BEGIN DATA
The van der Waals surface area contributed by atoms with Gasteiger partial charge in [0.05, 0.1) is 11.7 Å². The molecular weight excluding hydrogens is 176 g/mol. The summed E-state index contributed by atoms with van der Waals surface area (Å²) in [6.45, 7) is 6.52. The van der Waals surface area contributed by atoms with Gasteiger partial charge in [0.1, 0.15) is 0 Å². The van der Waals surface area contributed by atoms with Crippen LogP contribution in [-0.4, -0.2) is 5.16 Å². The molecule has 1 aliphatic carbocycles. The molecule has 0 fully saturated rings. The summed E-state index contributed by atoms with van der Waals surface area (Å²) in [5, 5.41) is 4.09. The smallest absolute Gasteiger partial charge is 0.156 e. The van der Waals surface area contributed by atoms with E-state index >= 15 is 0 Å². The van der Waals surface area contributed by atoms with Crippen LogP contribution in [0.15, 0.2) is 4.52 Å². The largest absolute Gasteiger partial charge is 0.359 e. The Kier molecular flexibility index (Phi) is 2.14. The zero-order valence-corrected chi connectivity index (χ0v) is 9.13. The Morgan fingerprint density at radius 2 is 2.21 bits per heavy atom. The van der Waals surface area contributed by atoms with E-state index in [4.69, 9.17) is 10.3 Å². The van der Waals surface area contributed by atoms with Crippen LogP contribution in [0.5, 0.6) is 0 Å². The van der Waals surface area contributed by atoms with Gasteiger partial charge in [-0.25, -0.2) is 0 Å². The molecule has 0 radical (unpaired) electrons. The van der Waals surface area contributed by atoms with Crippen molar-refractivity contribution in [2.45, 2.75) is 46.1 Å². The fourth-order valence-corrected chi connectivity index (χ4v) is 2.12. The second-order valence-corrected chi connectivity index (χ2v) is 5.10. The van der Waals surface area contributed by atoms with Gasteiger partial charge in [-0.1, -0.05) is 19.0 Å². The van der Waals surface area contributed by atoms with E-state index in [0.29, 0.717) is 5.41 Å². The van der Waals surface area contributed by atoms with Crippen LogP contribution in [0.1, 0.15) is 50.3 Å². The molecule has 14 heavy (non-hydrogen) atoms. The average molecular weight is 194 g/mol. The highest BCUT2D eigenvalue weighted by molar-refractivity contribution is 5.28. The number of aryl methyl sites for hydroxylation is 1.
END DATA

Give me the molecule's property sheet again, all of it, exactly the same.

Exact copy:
The van der Waals surface area contributed by atoms with Gasteiger partial charge in [0.05, 0.1) is 11.7 Å². The molecular weight excluding hydrogens is 176 g/mol. The summed E-state index contributed by atoms with van der Waals surface area (Å²) in [6.45, 7) is 6.52. The van der Waals surface area contributed by atoms with Gasteiger partial charge in [0.1, 0.15) is 0 Å². The van der Waals surface area contributed by atoms with Crippen LogP contribution in [-0.4, -0.2) is 5.16 Å². The molecule has 1 aliphatic carbocycles. The molecule has 0 fully saturated rings. The summed E-state index contributed by atoms with van der Waals surface area (Å²) in [5, 5.41) is 4.09. The smallest absolute Gasteiger partial charge is 0.156 e. The van der Waals surface area contributed by atoms with E-state index >= 15 is 0 Å². The van der Waals surface area contributed by atoms with Crippen LogP contribution in [0.15, 0.2) is 4.52 Å². The largest absolute Gasteiger partial charge is 0.359 e. The Kier molecular flexibility index (Phi) is 2.14. The zero-order valence-corrected chi connectivity index (χ0v) is 9.13. The Morgan fingerprint density at radius 2 is 2.21 bits per heavy atom. The van der Waals surface area contributed by atoms with E-state index in [4.69, 9.17) is 10.3 Å². The van der Waals surface area contributed by atoms with Crippen LogP contribution in [0.5, 0.6) is 0 Å². The van der Waals surface area contributed by atoms with Gasteiger partial charge in [-0.25, -0.2) is 0 Å². The molecule has 0 radical (unpaired) electrons. The van der Waals surface area contributed by atoms with Crippen molar-refractivity contribution in [2.45, 2.75) is 46.1 Å². The fourth-order valence-corrected chi connectivity index (χ4v) is 2.12. The second-order valence-corrected chi connectivity index (χ2v) is 5.10. The van der Waals surface area contributed by atoms with Gasteiger partial charge in [-0.1, -0.05) is 19.0 Å². The van der Waals surface area contributed by atoms with E-state index in [0.29, 0.717) is 5.41 Å². The van der Waals surface area contributed by atoms with Crippen LogP contribution in [0.1, 0.15) is 50.3 Å². The molecule has 14 heavy (non-hydrogen) atoms. The average molecular weight is 194 g/mol. The highest BCUT2D eigenvalue weighted by molar-refractivity contribution is 5.28. The number of aryl methyl sites for hydroxylation is 1.